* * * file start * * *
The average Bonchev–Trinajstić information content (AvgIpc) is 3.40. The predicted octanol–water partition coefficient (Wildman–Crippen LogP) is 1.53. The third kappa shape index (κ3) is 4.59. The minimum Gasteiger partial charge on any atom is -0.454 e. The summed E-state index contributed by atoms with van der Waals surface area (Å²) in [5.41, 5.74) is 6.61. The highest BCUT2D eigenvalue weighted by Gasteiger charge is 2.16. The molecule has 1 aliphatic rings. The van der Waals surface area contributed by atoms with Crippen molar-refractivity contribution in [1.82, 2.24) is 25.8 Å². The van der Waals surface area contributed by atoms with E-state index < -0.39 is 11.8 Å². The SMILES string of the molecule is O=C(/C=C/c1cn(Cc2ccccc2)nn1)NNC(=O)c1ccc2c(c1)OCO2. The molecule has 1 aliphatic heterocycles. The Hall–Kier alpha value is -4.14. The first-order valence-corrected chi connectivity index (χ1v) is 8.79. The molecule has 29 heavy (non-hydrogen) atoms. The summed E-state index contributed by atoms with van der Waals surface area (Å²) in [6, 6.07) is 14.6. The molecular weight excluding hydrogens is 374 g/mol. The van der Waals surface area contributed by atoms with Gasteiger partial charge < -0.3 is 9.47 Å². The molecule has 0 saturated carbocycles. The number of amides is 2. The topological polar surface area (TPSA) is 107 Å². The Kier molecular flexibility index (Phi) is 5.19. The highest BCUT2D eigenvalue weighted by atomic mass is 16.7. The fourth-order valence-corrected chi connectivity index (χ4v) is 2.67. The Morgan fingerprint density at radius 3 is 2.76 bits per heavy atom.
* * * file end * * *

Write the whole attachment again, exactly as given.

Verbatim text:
The average Bonchev–Trinajstić information content (AvgIpc) is 3.40. The predicted octanol–water partition coefficient (Wildman–Crippen LogP) is 1.53. The third kappa shape index (κ3) is 4.59. The minimum Gasteiger partial charge on any atom is -0.454 e. The summed E-state index contributed by atoms with van der Waals surface area (Å²) in [5.41, 5.74) is 6.61. The highest BCUT2D eigenvalue weighted by Gasteiger charge is 2.16. The molecule has 1 aliphatic rings. The van der Waals surface area contributed by atoms with Crippen molar-refractivity contribution in [1.82, 2.24) is 25.8 Å². The van der Waals surface area contributed by atoms with E-state index < -0.39 is 11.8 Å². The SMILES string of the molecule is O=C(/C=C/c1cn(Cc2ccccc2)nn1)NNC(=O)c1ccc2c(c1)OCO2. The molecule has 1 aliphatic heterocycles. The Hall–Kier alpha value is -4.14. The first-order valence-corrected chi connectivity index (χ1v) is 8.79. The molecule has 29 heavy (non-hydrogen) atoms. The summed E-state index contributed by atoms with van der Waals surface area (Å²) in [6, 6.07) is 14.6. The molecular weight excluding hydrogens is 374 g/mol. The van der Waals surface area contributed by atoms with Gasteiger partial charge < -0.3 is 9.47 Å². The molecule has 0 saturated carbocycles. The number of amides is 2. The topological polar surface area (TPSA) is 107 Å². The Kier molecular flexibility index (Phi) is 5.19. The highest BCUT2D eigenvalue weighted by atomic mass is 16.7. The fourth-order valence-corrected chi connectivity index (χ4v) is 2.67. The Morgan fingerprint density at radius 3 is 2.76 bits per heavy atom.